Starvation of investments in the physical world
There are many reasons behind the current energy crisis—some short-term and others long-term. Some of the most obvious are China’s U-turn on coal power, Germany’s abandonment of nuclear power, Russia’s geopolitical play, a global natural gas market through LNG, underinvestment in the supply of oil and gas, and extraordinary weather patterns reducing electricity production from hydro and wind turbines.
One of the most fascinating charts on the global energy sector is the change in capital expenditures from 2000 to 2021. The boom years from 2000 to 2008 led to a 350 percent increase in capital expenditures. The financial crisis only led to a small drop before investments began accelerating again, as the sector was confident demand would continue at the same pace. However, a miracle in oil fracking technology unleashed unprecedented oil supply from the US, causing prices to tumble and destroying the vast majority of investments made in the years 2009 to 2014.
Since the oil price plunge of 2014 to 2016 and subsequently, climate change awareness, coupled with ESG mandates and huge returns in stocks with exposure to digitalisation, have starved the energy sector of investments. The current level of capital expenditures is the lowest in 20 years in real terms and the lowest since 2004 in nominal terms. The investment drought that has lasted for more than seven years will set the stage for very attractive energy prices in the years to come. The biggest consumer of oil is the transportation sector, and as it is getting electrified the oil market is potentially the biggest long-term loser from the green transformation. But before we get there, the sector will experience another very profitable period during the energy crisis years. The global energy sector is currently valued at a 12-month forward dividend yield of 5 percent, and with a long-term dividend growth rate of 4.7 percent, the long-term expected return from investing the global energy sector is close to 10 percent. This could turn energy stocks into a secular winner over the coming decade and the implied expected returns are too good to ignore for global investors.
The energy landscape and its components in equity markets
Offshoring industrial production to China over the past two decades and politicians’ procrastination on climate change, accidentally coinciding with the digitalisation, have led to a dangerous inflection point where these “energy loans” will have to be paid back. The cost will be higher energy prices for a substantial period due to the green transformation, and significantly higher oil and gas prices due to underinvestment and the revelation that we must sin a little with fossil fuel energy to live in the “green paradise” in the future.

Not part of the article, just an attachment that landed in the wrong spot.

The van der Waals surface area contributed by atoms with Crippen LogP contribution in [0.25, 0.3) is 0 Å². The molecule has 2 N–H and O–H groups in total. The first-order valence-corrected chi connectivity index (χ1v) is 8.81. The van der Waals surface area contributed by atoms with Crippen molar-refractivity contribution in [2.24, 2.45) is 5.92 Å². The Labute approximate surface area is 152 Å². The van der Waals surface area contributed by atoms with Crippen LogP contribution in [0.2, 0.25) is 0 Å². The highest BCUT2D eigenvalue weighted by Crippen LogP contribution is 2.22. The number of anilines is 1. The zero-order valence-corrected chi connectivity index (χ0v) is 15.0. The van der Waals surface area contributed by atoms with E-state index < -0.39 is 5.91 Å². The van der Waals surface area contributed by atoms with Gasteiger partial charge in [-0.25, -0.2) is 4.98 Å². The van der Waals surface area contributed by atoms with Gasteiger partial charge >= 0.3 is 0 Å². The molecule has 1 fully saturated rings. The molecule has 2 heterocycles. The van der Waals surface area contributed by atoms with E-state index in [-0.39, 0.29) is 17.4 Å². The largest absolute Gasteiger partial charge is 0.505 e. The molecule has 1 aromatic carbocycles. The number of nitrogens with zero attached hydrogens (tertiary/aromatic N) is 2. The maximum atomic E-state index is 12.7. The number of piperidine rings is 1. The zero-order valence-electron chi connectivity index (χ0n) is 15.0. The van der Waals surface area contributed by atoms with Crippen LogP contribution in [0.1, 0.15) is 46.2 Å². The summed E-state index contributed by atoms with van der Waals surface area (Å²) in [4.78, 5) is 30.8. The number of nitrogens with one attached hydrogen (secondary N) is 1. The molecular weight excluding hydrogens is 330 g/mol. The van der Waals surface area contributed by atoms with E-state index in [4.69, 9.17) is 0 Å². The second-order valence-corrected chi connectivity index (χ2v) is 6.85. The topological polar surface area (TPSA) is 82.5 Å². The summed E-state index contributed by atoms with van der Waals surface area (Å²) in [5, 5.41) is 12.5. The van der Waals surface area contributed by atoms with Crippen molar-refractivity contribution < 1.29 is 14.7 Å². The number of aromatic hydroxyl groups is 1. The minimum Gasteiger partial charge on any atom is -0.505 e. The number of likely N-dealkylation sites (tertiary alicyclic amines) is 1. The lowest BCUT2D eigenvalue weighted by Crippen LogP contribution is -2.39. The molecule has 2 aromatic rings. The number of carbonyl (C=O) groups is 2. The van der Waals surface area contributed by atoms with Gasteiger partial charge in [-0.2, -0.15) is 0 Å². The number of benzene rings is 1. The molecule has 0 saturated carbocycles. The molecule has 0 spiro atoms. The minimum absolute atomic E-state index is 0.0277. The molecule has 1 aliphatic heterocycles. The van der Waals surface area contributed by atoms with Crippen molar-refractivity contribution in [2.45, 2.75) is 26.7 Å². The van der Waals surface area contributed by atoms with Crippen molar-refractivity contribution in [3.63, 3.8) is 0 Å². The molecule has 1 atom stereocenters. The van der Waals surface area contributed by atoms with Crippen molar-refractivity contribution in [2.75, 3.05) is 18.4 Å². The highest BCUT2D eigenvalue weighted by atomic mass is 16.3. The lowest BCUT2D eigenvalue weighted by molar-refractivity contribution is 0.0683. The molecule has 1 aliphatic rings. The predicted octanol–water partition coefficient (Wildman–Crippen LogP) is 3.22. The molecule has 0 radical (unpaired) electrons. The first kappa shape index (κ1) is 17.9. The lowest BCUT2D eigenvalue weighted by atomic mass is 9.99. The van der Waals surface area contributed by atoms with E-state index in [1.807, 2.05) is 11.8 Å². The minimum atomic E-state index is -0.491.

In the following table we highlight 40 names in the global energy landscape across key industries such as coal, integrated oil & gas and exploration, solar, wind, hydro, nuclear power, hydrogen & fuel cells, and finally batteries. The list is not meant to be exhaustive but provides ideas for investors to get exposure to different parts of the energy landscape. We have excluded utilities as a separate category—although this sector is responsible for electricity production—as they are typically under strict regulation and cannot increase margins, and in some cases cannot pass on the full rise in input costs.
|Price-to-target (%)||5Y return (%)|
|China Shenhua Energy||Coal||67,078||9.4||101.2|
|China Coal Energy||Coal||12,120||16.6||46.8|
|Exxon Mobil||Integrated oil & gas, exploration||291,608||4.4||3.1|
|Chevron||Integrated oil & gas, exploration||241,019||4.9||34.8|
|Royal Dutch Shell||Integrated oil & gas, exploration||182,334||19.5||13.1|
|PetroChina||Integrated oil & gas, exploration||144,716||25.8||-23.6|
|ConocoPhillips||Integrated oil & gas, exploration||106,360||14.4||80.4|
|Gazprom||Integrated oil & gas, exploration||110,168||32.7||143.8|
|Schlumberger||Oil & gas services||49,134||13.3||-51.6|
|Baker Hughes||Oil & gas services||27,113||14.2||-30.1|
|Halliburton||Oil & gas services||23,291||16.1||-48.4|
|China Oilfield Services||Oil & gas services||8,540||33.8||1.0|
|LONGi Green Energy||Solar||67,686||40.5||1,449.6|
|Atlantica Sustainable Infrastructure||Solar||3,805||24.4||130.9|
|Vestas Wind Systems||Wind||28,494||22.5||122.4|
|China Yangtze Power||Hydro||79,925||16.1||133.2|
|Brookfield Renewable Partners||Hydro||16,050||24.6||178.5|
|China National Nuclear Power||Nuclear||20,289||9.0||25.5|
|Plug Power||Hydrogen & fuel cells||14,386||96.6||1,881.0|
|Bloom Energy||Hydrogen & fuel cells||3,378||76.8||NA|
|NEL||Hydrogen & fuel cells||2,337||22.1||565.0|
|ITM Power||Hydrogen & fuel cells||3,013||69.0||1,714.5|
|Panasonic||Battery & energy storage||27,908||25.0||22.2|
|Ganfeng Lithium||Battery & energy storage||27,557||69.6||NA|
|Albemarle||Battery & energy storage||27,609||12.6||171.5|
|Alfen Beheer||Battery & energy storage||1,948||4.3||NA|
Source: Bloomberg and Saxo Group